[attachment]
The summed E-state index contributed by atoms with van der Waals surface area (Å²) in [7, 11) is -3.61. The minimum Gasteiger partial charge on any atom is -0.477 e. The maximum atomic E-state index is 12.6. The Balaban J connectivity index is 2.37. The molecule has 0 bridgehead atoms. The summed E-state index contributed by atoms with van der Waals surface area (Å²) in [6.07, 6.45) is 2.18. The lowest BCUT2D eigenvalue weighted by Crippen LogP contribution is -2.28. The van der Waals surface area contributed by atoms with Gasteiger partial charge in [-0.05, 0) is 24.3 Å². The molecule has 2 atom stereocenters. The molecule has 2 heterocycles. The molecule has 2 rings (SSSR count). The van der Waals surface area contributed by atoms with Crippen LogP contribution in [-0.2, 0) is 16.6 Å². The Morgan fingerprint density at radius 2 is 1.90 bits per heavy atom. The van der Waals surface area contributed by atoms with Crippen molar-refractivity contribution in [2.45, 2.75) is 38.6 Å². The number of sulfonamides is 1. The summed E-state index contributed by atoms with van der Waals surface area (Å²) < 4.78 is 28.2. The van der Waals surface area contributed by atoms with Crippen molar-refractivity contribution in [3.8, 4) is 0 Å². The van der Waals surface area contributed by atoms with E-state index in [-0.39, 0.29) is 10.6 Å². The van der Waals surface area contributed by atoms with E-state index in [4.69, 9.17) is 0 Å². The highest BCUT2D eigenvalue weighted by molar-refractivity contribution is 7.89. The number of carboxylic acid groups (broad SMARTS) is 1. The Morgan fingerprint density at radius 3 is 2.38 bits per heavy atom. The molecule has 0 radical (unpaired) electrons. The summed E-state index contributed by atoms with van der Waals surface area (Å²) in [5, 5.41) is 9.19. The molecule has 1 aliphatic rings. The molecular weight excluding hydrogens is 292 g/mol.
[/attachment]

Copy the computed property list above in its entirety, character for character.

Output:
The summed E-state index contributed by atoms with van der Waals surface area (Å²) in [7, 11) is -3.61. The minimum Gasteiger partial charge on any atom is -0.477 e. The maximum atomic E-state index is 12.6. The Balaban J connectivity index is 2.37. The molecule has 0 bridgehead atoms. The summed E-state index contributed by atoms with van der Waals surface area (Å²) in [6.07, 6.45) is 2.18. The lowest BCUT2D eigenvalue weighted by Crippen LogP contribution is -2.28. The van der Waals surface area contributed by atoms with Gasteiger partial charge in [-0.05, 0) is 24.3 Å². The molecule has 2 atom stereocenters. The molecule has 2 heterocycles. The molecule has 2 rings (SSSR count). The van der Waals surface area contributed by atoms with Crippen LogP contribution in [-0.2, 0) is 16.6 Å². The Morgan fingerprint density at radius 2 is 1.90 bits per heavy atom. The van der Waals surface area contributed by atoms with Crippen molar-refractivity contribution in [2.45, 2.75) is 38.6 Å². The number of sulfonamides is 1. The summed E-state index contributed by atoms with van der Waals surface area (Å²) < 4.78 is 28.2. The van der Waals surface area contributed by atoms with Crippen molar-refractivity contribution in [3.8, 4) is 0 Å². The van der Waals surface area contributed by atoms with E-state index in [-0.39, 0.29) is 10.6 Å². The van der Waals surface area contributed by atoms with E-state index in [4.69, 9.17) is 0 Å². The highest BCUT2D eigenvalue weighted by molar-refractivity contribution is 7.89. The number of carboxylic acid groups (broad SMARTS) is 1. The Morgan fingerprint density at radius 3 is 2.38 bits per heavy atom. The molecule has 0 radical (unpaired) electrons. The summed E-state index contributed by atoms with van der Waals surface area (Å²) in [5, 5.41) is 9.19. The molecule has 1 aliphatic rings. The molecular weight excluding hydrogens is 292 g/mol.